A substantial renovation and expansion of the Charlottesville Albemarle Airport’s passenger terminal is slated to begin next summer.
A reconfigured security screening area and new, larger public restrooms — before and after the TSA checkpoint — are among the elements that likely will be the most visible changes for travelers.
In addition, the terminal’s deli and gift shop will be relocated; passenger departure and seating areas will be expanded; electronic gadget charging stations will be added; a business center will be added upstairs; and the terminal’s escalators will be replaced.
Outside, a pedestrian ramp from the parking area to the terminal also is planned.
“I firmly believe that you get one chance to make a really good first impression on individuals, and having the amenities that they need plays a really big role in making that impression,” said Melinda Crawford, the airport’s executive director.
Overall, the project is estimated to cost between $4 million and 6 million, Crawford said.
“As far as the [terminal] structure itself, I don’t think we’ve had what’s about to take place since 1991,” said airport spokesman Jason Burch.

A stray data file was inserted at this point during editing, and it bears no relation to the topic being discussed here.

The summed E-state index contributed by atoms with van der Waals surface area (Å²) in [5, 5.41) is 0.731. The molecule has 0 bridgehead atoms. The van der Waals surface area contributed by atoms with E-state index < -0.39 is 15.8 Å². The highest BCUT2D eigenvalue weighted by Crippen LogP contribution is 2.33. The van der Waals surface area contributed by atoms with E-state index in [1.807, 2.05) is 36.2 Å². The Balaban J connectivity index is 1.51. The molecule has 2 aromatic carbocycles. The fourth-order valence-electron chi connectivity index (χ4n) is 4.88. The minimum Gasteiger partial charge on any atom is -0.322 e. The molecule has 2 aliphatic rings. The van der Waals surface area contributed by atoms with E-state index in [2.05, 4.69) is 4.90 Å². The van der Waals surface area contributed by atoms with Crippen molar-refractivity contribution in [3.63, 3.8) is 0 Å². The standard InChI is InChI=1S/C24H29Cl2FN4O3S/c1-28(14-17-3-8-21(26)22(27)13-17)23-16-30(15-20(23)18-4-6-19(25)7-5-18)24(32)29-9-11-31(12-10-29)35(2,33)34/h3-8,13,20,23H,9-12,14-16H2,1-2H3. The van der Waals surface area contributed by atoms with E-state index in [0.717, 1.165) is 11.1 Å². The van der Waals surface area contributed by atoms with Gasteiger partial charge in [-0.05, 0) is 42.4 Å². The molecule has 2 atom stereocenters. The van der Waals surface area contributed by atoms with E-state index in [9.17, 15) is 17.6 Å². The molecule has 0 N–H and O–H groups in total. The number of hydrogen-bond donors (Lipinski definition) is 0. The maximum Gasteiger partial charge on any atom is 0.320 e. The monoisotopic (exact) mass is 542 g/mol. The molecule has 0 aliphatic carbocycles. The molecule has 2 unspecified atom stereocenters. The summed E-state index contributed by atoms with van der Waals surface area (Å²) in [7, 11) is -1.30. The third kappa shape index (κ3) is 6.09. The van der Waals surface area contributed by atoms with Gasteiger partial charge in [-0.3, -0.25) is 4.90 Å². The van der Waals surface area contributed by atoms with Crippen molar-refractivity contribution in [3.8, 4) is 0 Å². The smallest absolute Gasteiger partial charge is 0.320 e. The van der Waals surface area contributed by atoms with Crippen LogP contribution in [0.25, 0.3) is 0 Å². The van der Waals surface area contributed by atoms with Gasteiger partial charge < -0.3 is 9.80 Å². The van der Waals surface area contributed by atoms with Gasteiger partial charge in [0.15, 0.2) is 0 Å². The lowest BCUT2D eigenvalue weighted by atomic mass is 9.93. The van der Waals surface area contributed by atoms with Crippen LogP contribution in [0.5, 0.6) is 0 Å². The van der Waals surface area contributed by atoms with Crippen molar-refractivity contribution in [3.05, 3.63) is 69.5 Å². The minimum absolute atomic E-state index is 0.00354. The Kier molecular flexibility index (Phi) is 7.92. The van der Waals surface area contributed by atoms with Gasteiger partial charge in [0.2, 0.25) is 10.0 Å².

Funding from the Virginia Department of Aviation and the Federal Aviation Administration will cover the project. Right now, only the funding for the design work has been set aside, Cherry Evans, a spokeswoman for the state aviation department, said in an email.
Design work is expected to be completed by late spring. Crawford said the cost for design of the project is about $600,000.
Bill Kehoe, chairman of the airport authority board, said he’s excited that the renovation will help shift the security line out of the airport’s rotunda-like main entrance.
“That’s a very beautiful area and we’d rather not have anything encroaching into the rotunda,” Kehoe said. Moving security, he said, will not only improve the passenger experience but enhance the building’s form and function.
Post-renovation, the security checkpoint still will have two lanes, but substantially more capacity, with room to expand, Crawford said.
Kehoe said he is confident the project will advance as planned.
“I anticipate that we’re going to receive approval and support from every entity from which we will need approval,” he said.
Evans said the state aviation department will be a “participating party” to the project’s design and construction phases but will not determine the need for nor guide the project.
“We have concurred with the project,” Evans said.
When completed, the terminal will have about 65,000 square feet of public space, up from 60,000 now.
The proposed work on the terminal follows a recently completed 800-foot extension of the airport’s runway.